When it comes to television, internet, phone or bundling all those services into one, Comcast quite frankly rules the world. They're the largest communications company in the world, and not even the likes of Verizon FIOS, Dish Network or other smaller entities collectively can topple this mogul in their marketplace.
But what about Direct TV, are they equipped to stand toe to toe with Comcast?
Of course, Direct TV isn't in the phone or internet business, so Comcast as a whole likely trumps just about everyone in that vein.
This is more of a battle that centers on entertainment, value and options, and Direct TV is more of a contender than you might think.
The great equalizer and the one aspect that puts Direct TV over the top is its official rights to the NFL Sunday Direct Ticket, which gives fans access to every NFL game on Sundays. Direct TV is quick to point out as well that most of their promotions include NFL Sunday Direct TV as part of their television packages.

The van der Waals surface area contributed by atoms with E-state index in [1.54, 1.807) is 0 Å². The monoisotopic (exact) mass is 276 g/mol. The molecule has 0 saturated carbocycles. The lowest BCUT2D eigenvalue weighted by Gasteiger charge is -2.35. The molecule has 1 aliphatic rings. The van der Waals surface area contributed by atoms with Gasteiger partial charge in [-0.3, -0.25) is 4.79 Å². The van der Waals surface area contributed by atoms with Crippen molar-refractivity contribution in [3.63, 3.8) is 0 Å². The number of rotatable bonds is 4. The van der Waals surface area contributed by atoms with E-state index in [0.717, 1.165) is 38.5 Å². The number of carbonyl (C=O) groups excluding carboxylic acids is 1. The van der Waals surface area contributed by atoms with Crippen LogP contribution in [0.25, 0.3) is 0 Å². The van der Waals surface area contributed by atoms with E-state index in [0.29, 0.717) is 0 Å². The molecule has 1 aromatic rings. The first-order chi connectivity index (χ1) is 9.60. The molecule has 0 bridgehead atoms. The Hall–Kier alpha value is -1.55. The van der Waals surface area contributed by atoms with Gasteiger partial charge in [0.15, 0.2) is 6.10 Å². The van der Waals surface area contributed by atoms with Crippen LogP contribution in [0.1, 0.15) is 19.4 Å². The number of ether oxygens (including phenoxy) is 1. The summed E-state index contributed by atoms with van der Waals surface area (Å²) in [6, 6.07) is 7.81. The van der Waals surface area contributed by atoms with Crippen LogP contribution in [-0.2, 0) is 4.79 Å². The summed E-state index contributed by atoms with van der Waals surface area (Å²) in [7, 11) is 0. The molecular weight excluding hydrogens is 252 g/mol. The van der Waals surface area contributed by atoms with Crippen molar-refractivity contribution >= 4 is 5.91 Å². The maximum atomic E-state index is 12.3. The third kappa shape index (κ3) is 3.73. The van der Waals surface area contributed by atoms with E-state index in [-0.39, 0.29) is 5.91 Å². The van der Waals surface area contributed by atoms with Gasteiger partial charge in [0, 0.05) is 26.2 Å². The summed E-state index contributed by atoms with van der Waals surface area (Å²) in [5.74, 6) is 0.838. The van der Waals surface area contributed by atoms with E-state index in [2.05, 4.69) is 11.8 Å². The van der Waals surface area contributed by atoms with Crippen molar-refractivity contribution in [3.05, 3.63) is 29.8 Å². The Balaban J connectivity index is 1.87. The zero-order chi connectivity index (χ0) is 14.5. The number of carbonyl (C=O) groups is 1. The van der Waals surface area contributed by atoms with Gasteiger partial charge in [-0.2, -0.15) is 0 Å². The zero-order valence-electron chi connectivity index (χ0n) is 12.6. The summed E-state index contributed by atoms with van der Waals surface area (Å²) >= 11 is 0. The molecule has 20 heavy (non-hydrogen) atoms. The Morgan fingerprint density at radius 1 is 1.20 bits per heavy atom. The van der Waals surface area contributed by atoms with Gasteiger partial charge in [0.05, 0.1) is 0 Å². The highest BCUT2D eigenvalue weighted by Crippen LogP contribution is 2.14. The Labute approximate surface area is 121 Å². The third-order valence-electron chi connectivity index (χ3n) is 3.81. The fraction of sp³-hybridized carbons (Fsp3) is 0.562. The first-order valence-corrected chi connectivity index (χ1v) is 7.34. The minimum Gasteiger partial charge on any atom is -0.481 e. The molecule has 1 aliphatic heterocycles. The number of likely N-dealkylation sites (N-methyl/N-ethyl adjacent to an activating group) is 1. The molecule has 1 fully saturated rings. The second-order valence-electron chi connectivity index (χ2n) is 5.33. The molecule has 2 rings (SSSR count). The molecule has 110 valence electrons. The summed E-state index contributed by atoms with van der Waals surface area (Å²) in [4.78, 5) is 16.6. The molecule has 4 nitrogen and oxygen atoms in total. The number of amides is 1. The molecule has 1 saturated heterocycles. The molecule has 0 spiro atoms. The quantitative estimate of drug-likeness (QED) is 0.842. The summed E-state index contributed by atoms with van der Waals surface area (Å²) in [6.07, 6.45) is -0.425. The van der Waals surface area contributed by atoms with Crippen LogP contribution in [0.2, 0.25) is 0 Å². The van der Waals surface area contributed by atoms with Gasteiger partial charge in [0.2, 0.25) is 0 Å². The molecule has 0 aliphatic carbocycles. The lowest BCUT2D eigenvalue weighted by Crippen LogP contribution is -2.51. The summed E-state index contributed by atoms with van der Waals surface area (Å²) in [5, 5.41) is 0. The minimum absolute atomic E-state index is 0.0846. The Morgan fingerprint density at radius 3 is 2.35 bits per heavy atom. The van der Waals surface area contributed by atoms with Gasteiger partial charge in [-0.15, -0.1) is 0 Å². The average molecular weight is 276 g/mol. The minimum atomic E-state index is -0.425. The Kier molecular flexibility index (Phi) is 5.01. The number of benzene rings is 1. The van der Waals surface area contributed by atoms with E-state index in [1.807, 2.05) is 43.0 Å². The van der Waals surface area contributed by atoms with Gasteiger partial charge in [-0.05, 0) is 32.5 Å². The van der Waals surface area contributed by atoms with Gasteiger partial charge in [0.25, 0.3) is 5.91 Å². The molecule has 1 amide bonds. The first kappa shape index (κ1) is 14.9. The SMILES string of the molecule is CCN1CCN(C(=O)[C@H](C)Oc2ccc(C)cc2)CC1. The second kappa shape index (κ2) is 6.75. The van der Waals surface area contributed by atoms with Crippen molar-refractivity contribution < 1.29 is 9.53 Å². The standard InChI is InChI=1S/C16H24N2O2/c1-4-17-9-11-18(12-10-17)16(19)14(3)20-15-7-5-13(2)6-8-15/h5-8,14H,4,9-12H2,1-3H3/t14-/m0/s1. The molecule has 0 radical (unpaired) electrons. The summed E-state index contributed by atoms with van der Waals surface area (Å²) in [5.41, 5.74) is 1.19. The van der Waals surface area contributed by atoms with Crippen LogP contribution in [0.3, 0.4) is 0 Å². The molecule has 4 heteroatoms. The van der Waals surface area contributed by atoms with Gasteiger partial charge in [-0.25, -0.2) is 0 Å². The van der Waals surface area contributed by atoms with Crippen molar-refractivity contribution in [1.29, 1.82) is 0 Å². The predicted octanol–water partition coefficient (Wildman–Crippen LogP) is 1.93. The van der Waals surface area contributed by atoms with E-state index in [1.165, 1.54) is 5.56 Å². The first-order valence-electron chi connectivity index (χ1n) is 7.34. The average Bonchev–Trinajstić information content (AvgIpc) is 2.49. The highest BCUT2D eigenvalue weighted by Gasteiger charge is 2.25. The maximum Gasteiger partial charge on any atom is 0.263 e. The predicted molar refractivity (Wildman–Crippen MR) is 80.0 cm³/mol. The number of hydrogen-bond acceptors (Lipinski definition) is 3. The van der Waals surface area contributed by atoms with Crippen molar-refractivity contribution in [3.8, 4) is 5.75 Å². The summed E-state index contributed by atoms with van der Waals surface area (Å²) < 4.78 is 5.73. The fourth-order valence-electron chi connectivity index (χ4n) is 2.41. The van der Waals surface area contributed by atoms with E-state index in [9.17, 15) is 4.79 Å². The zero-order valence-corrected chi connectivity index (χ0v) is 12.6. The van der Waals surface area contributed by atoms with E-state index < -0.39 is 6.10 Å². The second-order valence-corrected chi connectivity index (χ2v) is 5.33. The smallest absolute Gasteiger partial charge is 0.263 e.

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Given the popularity of professional football, that alone might be the variable that allows Direct TV to pull a little ahead of Comcast and other cable providers. Direct TV also does wonders for itself by offering pricing that is much lower than their cable counterparts with packages that cost as little as $30 per month, a far cry from the $60 starting point cable is promoting.
What is holding Direct TV back essentially is its penchant for not pulling even with other companies of that same ilk as far as contracts, more specifically not having ones. Direct TV, complete with its low pricing and reasonable fees, tends to push some customers away with the idea that they have to sign a two year agreement.
The contract is hardly what it was 10 or even five years ago; once, signing a contract for cable or phones was commonplace. Today, cell phone providers and cable companies have done away with commitments to the point that they're using the anti commitment marquee as part of their marketing campaigns. But Direct TV has stayed true to its business model, for good or bad, and believe low price points trump signing a long term deal.
That mentality, however, might be the only caveat keeping Comcast ahead of Direct TV in a race to garner more customers and keep the ones they have.
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